The exercise you might recommend for yang deficiency would be any self-cultivation techniques, such as qigong or taiqi. Either one is gently tonifying and warming. If the client has lower back pain caused by yang deficiency, recommend exercises, in addition to stretching, to strengthen the back. If the client participates in more vigorous exercises, such as aerobics or running, and feel tired afterwards, suggest that he or she think about cutting down, stopping or switching to a more gentle form of exercise. Yoga is great if done properly. Again, if the client feels awful afterward, he or she is probably overdoing it. It's not about how great you feel while in class, or how far you can stretch; it's about how good it can help you feel in your everyday life.
Besides exercise, challenges and accomplishments tonify yang. This is one reason many people who retire start to become yang-deficient soonafter. They need to find something else that gives themselves purpose and adds meaning to their lives. Having goals, outside stimulation and activity nourishes yang.
Having sex too often also can deplete yang, especially that of the Kidney; however, Felice Dunas notes that being sexually rejected repeatedly over a period of time will also deplete yang. Continuous rejection can decrease sexual desire to the point of impotency or frigidity, which are symptoms of yang deficiency. When I see a client with a pronounced yang deficiency, I ask if he or she (or the partner) is depressed, and if so, if it has affected their sex life. If either is the case, I highly recommend they seek counseling.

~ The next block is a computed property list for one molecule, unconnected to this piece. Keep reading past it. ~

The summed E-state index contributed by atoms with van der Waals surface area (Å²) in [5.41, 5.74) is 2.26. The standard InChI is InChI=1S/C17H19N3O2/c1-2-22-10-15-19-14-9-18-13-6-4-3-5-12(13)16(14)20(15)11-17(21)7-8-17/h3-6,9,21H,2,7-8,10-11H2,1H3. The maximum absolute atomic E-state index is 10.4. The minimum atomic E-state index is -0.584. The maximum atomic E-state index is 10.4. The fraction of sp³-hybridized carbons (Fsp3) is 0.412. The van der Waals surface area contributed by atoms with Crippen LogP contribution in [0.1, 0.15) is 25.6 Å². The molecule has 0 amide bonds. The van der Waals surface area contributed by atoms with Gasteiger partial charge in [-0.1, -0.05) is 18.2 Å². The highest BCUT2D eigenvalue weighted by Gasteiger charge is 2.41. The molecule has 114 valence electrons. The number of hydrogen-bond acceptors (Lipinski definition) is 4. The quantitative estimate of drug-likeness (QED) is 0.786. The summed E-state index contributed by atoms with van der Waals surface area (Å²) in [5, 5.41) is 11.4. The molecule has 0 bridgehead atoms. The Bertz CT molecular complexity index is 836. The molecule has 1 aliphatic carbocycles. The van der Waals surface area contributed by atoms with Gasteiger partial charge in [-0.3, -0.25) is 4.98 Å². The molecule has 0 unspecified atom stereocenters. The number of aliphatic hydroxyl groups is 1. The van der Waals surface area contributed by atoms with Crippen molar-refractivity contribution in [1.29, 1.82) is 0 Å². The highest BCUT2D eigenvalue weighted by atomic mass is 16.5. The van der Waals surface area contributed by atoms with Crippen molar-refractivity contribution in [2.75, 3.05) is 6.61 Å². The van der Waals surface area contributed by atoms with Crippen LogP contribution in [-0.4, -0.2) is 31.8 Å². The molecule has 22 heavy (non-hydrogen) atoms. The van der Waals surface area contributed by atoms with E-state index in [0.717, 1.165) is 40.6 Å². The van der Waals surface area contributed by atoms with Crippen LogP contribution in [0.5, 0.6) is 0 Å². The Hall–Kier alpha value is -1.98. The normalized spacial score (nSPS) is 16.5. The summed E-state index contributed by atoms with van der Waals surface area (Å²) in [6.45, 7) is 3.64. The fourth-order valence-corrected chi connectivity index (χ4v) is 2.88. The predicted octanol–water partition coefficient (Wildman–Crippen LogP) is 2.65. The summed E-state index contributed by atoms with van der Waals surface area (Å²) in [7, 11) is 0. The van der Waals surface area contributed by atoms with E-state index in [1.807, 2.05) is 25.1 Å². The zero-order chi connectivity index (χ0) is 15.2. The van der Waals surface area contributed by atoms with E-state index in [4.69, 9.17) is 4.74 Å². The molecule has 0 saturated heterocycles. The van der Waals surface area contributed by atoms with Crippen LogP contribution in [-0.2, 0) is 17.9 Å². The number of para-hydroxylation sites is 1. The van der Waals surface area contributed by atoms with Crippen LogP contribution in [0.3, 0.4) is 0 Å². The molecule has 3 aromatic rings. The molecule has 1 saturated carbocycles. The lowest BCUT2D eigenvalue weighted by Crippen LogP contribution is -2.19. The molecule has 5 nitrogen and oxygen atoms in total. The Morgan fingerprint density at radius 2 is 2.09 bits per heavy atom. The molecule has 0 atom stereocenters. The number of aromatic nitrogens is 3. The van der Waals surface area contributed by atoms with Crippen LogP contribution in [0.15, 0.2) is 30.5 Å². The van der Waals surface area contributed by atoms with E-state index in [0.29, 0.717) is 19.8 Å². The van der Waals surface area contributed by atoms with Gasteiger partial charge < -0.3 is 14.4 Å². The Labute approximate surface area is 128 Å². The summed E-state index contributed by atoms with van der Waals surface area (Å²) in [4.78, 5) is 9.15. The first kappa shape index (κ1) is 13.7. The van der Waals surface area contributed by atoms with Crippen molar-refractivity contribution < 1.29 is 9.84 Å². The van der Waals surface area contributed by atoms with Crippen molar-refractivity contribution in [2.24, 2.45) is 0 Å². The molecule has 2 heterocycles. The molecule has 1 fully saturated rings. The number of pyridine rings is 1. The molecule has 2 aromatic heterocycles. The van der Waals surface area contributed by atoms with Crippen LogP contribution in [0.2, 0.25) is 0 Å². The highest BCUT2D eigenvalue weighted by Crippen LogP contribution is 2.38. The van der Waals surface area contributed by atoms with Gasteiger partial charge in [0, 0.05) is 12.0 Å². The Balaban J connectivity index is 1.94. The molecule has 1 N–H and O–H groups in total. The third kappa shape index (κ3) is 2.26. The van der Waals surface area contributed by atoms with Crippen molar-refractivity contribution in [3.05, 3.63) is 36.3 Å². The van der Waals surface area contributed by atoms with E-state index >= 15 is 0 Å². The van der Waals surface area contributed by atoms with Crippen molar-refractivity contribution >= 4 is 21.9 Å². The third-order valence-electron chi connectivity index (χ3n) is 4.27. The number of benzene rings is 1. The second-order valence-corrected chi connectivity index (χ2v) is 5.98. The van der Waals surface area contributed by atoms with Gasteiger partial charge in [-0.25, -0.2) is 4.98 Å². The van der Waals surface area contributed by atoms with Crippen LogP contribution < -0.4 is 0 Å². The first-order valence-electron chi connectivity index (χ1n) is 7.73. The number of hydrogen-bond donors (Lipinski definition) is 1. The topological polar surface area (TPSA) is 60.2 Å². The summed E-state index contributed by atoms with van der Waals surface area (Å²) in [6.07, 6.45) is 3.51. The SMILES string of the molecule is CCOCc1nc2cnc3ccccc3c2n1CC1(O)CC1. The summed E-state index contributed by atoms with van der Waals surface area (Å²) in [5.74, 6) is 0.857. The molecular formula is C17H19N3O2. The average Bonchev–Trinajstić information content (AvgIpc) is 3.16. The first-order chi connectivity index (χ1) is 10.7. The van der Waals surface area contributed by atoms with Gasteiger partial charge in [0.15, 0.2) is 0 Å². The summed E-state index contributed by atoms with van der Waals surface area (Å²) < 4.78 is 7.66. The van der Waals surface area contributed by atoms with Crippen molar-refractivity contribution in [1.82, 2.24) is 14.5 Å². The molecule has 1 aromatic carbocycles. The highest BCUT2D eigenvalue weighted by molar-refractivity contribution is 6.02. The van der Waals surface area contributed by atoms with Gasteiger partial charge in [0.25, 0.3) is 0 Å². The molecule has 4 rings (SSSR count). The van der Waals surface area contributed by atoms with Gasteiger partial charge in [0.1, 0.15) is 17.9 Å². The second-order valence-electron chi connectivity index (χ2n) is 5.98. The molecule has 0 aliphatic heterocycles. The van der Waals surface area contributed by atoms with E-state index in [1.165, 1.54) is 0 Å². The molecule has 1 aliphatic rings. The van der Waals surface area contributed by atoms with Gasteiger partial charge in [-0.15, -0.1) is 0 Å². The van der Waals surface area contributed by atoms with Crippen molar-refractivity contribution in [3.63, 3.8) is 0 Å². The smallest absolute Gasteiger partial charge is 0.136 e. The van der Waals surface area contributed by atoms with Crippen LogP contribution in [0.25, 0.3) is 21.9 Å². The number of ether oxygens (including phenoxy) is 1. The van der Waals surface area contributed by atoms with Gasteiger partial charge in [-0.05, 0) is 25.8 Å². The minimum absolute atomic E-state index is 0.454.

Feng Shui is sometimes referred to as "acupressure for the home." Hope Karan Gerecht, author of Healing Design, says:
Diet is a factor in yang deficiency. Repeatedly eating cold foods inhibits our body's warming function, eventually depleting yang. This includes ice cream and other frozen foods, iced drinks and an excess of raw foods and fruit. Antibiotics are also considered cold and can be damaging if taken over a long period of time.
According to Daverick Leggett, author of Helping Ourselves: A Guide to Chinese Food Energetics, cooking food longer will increase its warming function and will encourage the heat to penetrate deeper into the body. Don't make the mistake of thinking "the hotter, the better," however. Food that is too spicy will cause us to sweat and we will begin to cool off, illustrating how yin and yang transform into their opposite in extreme situations.
Yang tonics tend to be sweet, pungent and warming. Choose foods such as: basil; garlic; lamb; sage; cinnamon; dried ginger; lobster; raspberry; thyme; chestnut; clove; kidney; nutmeg; rosemary; shrimp; and walnut.
Finally, encourage your clients not to rely heavily on stimulants to create the fiery yang vitality in their lives. Eventually, their body's ability to generate yang will be depleted. It's hard to keep going and keep pace with the demands of life. Bringing balance into our lives with self-awareness and self-care allows us to rise to life's challenges when needed ... and take a well-deserved rest afterward!
Click here for previous articles by Barbra Esher, AOBTA CI. Dipl. ABT & Ac. (NCCAOM), LAc.
Join the conversation
Comments are encouraged, but you must follow our User Agreementcomments powered by Disqus
Keep it civil and stay on topic. No profanity, vulgar, racist or hateful comments or personal attacks. Anyone who chooses to exercise poor judgement will be blocked. By posting your comment, you agree to allow MPA Media the right to republish your name and comment in additional MPA Media publications without any notification or payment.